Over the last 11 years, Taproot has gone from a spark of an idea in my bedroom office into one of the highest impact and well-managed nonprofits in the country -- a model that is being replicated around the world. To celebrate our 11th anniversary, I wanted to share 11 leadership and management philosophies that have made Taproot what it is today.
1. Tension is critical to success. Hire people and recruit board members who challenge you and question your assumptions.
2. Hire ambitious raw talent and give them room to stretch. Surround yourself with great people and let them find ways to create value and energy. The best ideas and execution strategies rarely come from management.
3. Create a strong, simple hook for funding partners. Complexity kills partnerships and sales. Create a simple hook. We have raised funds from more foundations than any other nonprofit in our field because we have a simple hook. For each dollar a foundation invests in us, we provide $10 in critical services for the organizations they care about.
4. Design matters. The way your office, website and materials look profoundly impacts confidence in your work. Before we had a dollar, people told me they assumed we had millions in the bank because our site looked so amazing. It attracts talent, partners and funding.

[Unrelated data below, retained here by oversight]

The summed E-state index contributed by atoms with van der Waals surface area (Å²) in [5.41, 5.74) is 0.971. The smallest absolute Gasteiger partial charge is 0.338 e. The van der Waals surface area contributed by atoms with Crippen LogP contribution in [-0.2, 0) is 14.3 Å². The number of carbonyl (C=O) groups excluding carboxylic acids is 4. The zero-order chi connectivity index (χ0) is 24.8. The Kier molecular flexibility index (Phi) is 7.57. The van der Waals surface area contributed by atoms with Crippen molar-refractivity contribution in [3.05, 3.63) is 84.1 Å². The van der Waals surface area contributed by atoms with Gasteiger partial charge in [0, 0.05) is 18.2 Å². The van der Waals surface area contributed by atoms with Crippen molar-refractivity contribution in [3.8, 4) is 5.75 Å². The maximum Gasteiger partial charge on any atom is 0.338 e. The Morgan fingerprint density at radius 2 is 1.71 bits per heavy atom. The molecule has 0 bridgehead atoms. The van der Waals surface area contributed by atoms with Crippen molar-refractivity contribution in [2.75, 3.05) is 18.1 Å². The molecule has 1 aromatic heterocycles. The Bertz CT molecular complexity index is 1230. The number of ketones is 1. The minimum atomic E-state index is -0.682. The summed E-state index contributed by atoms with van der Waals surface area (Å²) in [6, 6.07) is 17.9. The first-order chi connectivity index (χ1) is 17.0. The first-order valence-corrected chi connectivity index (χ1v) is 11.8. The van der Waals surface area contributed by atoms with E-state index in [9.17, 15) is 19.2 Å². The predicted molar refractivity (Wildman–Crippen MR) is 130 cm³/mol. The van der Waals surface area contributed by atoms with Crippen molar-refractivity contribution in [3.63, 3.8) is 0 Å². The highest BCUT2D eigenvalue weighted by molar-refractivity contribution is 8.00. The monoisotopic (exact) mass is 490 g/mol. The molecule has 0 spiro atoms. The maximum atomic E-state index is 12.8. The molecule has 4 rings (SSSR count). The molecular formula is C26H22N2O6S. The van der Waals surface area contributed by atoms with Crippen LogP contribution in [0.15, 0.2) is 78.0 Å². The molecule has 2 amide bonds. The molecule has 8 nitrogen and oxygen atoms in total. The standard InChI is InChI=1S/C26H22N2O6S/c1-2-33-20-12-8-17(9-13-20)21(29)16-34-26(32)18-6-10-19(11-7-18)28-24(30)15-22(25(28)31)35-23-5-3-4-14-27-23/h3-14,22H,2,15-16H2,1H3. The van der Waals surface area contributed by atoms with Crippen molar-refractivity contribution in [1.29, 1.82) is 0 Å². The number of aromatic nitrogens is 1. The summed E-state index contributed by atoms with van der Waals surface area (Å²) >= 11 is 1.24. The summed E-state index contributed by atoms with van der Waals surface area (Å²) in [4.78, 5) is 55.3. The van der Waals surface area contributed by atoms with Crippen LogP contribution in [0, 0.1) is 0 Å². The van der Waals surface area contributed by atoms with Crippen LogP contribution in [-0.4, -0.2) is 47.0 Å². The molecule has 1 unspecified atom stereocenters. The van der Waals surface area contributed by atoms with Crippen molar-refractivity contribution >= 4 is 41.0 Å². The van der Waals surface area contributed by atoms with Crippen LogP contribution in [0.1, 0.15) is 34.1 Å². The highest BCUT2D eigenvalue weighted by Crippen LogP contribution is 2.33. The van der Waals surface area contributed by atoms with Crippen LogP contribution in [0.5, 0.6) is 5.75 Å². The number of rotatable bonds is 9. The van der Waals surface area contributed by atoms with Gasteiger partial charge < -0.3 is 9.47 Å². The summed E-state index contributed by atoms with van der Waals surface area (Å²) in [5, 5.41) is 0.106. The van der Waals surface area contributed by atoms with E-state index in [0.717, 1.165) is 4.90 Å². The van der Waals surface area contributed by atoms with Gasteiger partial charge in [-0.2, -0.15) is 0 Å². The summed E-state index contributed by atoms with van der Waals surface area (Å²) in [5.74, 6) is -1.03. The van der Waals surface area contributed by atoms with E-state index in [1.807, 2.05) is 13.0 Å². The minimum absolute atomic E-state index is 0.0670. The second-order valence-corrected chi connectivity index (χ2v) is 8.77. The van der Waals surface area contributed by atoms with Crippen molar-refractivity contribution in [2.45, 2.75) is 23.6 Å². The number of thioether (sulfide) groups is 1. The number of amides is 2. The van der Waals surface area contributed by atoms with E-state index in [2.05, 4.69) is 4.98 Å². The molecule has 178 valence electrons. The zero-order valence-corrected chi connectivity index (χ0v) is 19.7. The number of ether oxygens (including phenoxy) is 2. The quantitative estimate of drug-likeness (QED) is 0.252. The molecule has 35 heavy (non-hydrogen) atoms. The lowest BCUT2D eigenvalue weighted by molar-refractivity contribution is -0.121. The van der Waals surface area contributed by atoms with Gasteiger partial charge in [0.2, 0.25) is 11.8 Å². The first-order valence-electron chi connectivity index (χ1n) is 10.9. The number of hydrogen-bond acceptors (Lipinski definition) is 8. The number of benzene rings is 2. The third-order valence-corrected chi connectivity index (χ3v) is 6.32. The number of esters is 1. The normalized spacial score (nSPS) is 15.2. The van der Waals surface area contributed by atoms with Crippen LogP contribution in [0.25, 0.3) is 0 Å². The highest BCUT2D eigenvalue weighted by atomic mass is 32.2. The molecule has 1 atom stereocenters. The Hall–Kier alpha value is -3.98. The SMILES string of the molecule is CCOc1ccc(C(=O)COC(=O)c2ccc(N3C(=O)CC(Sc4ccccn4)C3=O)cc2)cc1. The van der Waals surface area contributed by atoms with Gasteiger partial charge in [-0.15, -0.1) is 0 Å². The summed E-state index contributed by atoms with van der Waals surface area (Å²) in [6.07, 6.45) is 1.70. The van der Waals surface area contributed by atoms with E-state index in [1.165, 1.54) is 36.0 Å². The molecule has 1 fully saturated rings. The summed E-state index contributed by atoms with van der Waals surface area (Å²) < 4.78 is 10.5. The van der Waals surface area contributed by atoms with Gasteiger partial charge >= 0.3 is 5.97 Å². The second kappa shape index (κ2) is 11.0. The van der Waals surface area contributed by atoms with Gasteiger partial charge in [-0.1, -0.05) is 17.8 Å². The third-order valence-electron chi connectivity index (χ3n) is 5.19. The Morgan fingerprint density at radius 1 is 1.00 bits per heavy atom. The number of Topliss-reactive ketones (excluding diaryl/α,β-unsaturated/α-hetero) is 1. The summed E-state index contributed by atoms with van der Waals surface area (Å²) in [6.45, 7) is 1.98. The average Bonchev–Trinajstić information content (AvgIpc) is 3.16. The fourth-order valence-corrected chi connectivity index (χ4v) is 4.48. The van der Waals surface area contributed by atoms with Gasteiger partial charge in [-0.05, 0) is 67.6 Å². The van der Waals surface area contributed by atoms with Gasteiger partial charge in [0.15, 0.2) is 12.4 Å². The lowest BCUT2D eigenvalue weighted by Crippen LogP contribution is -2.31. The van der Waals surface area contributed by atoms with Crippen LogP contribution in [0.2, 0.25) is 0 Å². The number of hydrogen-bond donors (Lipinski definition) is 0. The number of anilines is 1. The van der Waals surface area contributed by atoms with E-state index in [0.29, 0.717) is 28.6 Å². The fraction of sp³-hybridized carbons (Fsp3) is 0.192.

5. Be resourceful, not cheap. It is possible to have the best even if you don't have the money. Find a way.
6. Ask for help. If you provide people with a purpose and direction, they will give you the world. And if they don't, someone else will.
7. Be a shark. Like organizations and people, if a shark stops moving forward it dies. Even when times are tough, always move forward.
8. Be inspired by "no." Nothing gets me more fired up to achieve a goal than when someone says it can't be done or I can't do it.
9. Don't confuse organizational survival with success. Your vision and mission trump all else -- it's more important that you reach them than that your organization exists next year.
10. Don't give budgets too much power. The best investments we made were opportunistic. They were not in our budget, but the ROI was clear. Also, be careful not to measure success in revenue growth. Our budget has only grown an average of 10 percent the last few years, but our impact has roughly doubled each of those years.
11. Fail fast and often. No movement was built in PowerPoint. Constantly make little bets and adapt from what you learn. Life is iterative.